“Hey, I didn’t know you were an altar boy.” He chuckled. “So did you ever, you know, get violated by a bishop or anything...?”
I don’t make work my life like the way most young professionals do. I don’t need to. I find work to be easy. I always have. The hours are long, but as long as the results are there at End of Quarter, your actual presence isn’t required. A meeting here, a phone call there, properly distributed e-mail, faxes, some tech-speke and branding: “You like this juicemaker. You want this juicemaker. You would sell your kidneys for this juicemaker...” And your presence is virtually established… even if you’re not there. It’s all about maintaining credibility. Opportunities in the field are increasing hyperspatially with each mega-merger, each IPO, each e-Business Interaction. New clients are practically kicking down the doors of the senior partners. Every client I sign on makes me contacts, some of which, with the right flesh-pressing and proper legal advice will one day become mine.
Pinky: What are we going to do tomorrow night, Brain?
The Brain: Same thing we do every night, Pinky… try to take over the world!
The Toronto office itself makes an interesting sociological study in modern dysfunction. The marriage rate was 18 out of 63 - a remarkably dismal 22.2 per cent, with two divorces in the works. This is great news to the partners: the firm is particularly fond of career-minded singles, driven to work by the difficulty of maintaining permanent relationships. The backbone of the firm is an unsolid marriage.
The elegant office décor belies high-levels of stress and clashing egos, not to mention deviant personal practices. Mike Lau, for example, is a body-builder who is an expert in data warehousing systems design… with approximately five years left to live thanks to steroid abuse. Steve Langlois is a genial Blue Jays fan and a monster at financing technology IPO’s… and a practising sado-masochist.. Elissa Jaeger is a blonde bombshell who is a whiz at executive corporate headhunting… she hated men and had a frightening predilection for handguns. And, of course, there’s myself. The slickster Rickster, master technology consultant and deal-closer extraordinaire.
And behind that lay… what?
I can’t seem to remember.
I must be doing a damn good job, then. Carry on, MacDuff.
There she stood in the doorway... I heard the mission bell...
I don’t know her name. She is sitting here at the Second Cup, sun shining on her unevenly, through the window past the salt-and-slush streaks. There’s some light jazz - Betty Carter being piped in, and she is unconsciously bopping to the beat.
She looks about my age, maybe a little younger, although (and I hate myself for subscribing to the stereotype) you can never really tell when it comes to Asian women. She has long, lustrous black hair that caresses her green turtleneck sweater in a rich vein of black gold, Texas Tea. She has a pale, graceful, elfin look about her, one that alludes to interesting blood... descended from Manchurian princesses, perhaps, from days long past, nobility, aristocracy, royalty. She’s an accountant, I think.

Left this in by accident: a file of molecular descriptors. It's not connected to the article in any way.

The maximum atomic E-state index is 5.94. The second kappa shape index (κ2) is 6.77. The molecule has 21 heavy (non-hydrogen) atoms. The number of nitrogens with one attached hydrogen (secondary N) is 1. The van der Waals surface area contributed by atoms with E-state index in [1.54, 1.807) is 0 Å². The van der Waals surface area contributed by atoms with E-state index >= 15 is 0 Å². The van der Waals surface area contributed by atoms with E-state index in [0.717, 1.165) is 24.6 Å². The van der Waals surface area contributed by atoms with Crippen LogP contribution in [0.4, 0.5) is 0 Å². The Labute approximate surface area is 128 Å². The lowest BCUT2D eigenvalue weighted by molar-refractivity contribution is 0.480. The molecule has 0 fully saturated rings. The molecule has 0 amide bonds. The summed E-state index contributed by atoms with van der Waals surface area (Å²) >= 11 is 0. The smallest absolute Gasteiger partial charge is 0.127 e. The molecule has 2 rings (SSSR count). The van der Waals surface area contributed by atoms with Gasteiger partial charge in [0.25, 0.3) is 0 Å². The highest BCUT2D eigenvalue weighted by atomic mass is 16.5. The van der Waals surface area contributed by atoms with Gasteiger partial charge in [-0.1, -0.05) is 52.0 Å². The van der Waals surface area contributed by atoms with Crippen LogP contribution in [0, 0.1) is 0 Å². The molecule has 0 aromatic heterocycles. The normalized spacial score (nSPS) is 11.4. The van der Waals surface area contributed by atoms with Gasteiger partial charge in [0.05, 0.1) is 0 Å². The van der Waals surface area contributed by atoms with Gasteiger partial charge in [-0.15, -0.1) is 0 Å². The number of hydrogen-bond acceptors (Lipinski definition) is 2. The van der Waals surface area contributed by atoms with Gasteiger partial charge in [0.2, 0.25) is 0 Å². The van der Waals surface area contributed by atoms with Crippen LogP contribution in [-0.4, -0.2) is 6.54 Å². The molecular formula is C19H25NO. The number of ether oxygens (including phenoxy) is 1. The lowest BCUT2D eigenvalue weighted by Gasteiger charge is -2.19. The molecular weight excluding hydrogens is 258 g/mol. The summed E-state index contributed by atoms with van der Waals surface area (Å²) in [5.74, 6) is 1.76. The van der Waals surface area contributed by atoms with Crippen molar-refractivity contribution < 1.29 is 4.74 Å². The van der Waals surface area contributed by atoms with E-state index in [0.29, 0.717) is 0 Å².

She dresses in smart, office-type clothing, set off by the commuter’s brightly-coloured slouch socks and runners. She is concentrating on a dossier of some sort, a cup of Amaretto Almond cooling in front of her, sitting with her right leg crossed over left, idly flicking her pen over her thumb, brow slightly furrowed. She is truly an upwardly mobile vision.
I don’t know her name.
She brings to mind one of my mother’s Chinese proverbs: “Chum yue lok ngan yung bei yuet sau fah jee mau.” The beauty of a woman causes the fish to sink in fear, the birds to drop from the sky, the moon to hide behind the clouds, the flowers to hide their faces in self-consciousness. The beauty of a woman strikes fear in the hearts of men. Like me.
She only started to invade my Second Cup regularly, obscuring even the beauty of Ingrid, and posing a particularly problematic concentration problem for me. I thought about approaching her, but how? There’s a serious lack of precedent for me in that sort of thing. I started thinking about how my father met my mother. Apparently, dad courted mom for seven years, beginning at the age of sixteen. He would bike two hours to her house every day back in Hong Kong, just to sit at the curb for hours, staring at her house. Her father would look out the window and ask, “Jee doh guh soh jei? (Do you know that idiot?)” My mom would, of course, deny it.
But that wasn’t particularly useful information for the here and now. That sort of thing may have once been considered devastatingly romantic, but these days, you’d be slapped with a stalking charge faster than you could say, “What’s your sign?” A Sign of the Times.